Ingredients: Per 4 servings
- ⅝ lb linguine
- 5 oz smoked swordfish
- 7 oz zucchini
- 1 shallot
- 1 teaspoon parsley, chopped
- 1 lemon zest
- 2 ½ tablespoons extra virgin olive oil
- salt and pepper to taste
Clean and chop the shallot, then place it in a frying pan with some extra-virgin olive oil. Over a medium heat, sauté the shallot while cutting the zucchini into matchsticks. Add the zucchini to frying pan and cook for a couple of minutes. Flavor with salt and pepper.
Now it's time to prepare the smoked swordfish: slice half of it and add to the frying pan. Turn off heat immediately and let rest.
Cook the pasta in abundant boiling salt water.
NOTE: If you are quick enough, you can sauté the ingredients while the pasta is cooking.
Linguine should be cooked al dente (for around 9 minutes). Drain the linguine and toss into the frying pan.
Add the rest of the olive oil and a little of the pasta cooking water.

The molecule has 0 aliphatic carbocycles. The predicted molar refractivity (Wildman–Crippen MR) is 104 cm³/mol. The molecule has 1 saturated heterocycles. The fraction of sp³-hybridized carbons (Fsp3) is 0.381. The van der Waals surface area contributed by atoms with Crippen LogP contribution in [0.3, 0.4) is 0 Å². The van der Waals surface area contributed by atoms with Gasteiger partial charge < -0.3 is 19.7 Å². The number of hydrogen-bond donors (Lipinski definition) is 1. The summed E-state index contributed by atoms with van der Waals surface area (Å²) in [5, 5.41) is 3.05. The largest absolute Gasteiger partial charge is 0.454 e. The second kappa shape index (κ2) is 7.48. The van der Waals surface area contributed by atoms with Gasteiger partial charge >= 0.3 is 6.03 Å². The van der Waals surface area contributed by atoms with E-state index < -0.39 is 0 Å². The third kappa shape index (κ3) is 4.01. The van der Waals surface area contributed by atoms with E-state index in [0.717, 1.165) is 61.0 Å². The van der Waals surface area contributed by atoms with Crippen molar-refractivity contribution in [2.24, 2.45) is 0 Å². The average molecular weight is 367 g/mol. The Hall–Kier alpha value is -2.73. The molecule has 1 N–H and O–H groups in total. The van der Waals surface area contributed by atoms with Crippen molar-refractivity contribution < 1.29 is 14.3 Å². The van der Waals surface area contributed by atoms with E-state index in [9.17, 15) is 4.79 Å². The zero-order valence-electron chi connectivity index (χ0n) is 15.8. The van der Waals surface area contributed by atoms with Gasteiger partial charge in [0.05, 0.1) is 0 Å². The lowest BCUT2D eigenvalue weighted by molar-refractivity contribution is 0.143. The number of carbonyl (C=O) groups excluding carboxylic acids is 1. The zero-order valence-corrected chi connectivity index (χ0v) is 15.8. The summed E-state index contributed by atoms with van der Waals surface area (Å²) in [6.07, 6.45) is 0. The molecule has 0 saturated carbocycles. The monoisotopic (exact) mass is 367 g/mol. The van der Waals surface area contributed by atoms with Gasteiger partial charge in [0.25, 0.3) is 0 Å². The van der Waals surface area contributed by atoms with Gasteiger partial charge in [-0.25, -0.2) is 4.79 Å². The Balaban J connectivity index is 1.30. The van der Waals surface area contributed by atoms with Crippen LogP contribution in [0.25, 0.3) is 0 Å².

For a final touch, sprinkle with the chopped parsley and most of the grated lemon zest.
Plate the linguine and garnish with the rest of the swordfish, a few drops olive oil, and a sprinkle of the remaining lemon zest.
Linguine, one of the most popular and appreciated of the long dry pasta shapes.
It takes the shape of crushed spaghetti and the Ligurian city of Genova boasts of its creation. As each Italian city and region has its own shapes of fresh and dry pasta, in Liguria, linguine triumphs, seasoned with fragrant local pesto or sauces made with vegetables and fish.
In the history of pasta, when improved molds allowed for increased variety in pasta shapes, the creators of this all-Italian delicacy turned to nature, the human body, and everyday and historical objects to inspire the names of these newly-created forms. Thus arrived ruote (wheels), orecchiette (little ears), mezze maniche (half-sleeves), penne (pens), and linguine (little tongues), reminiscent of the flattened shape of the tongue.
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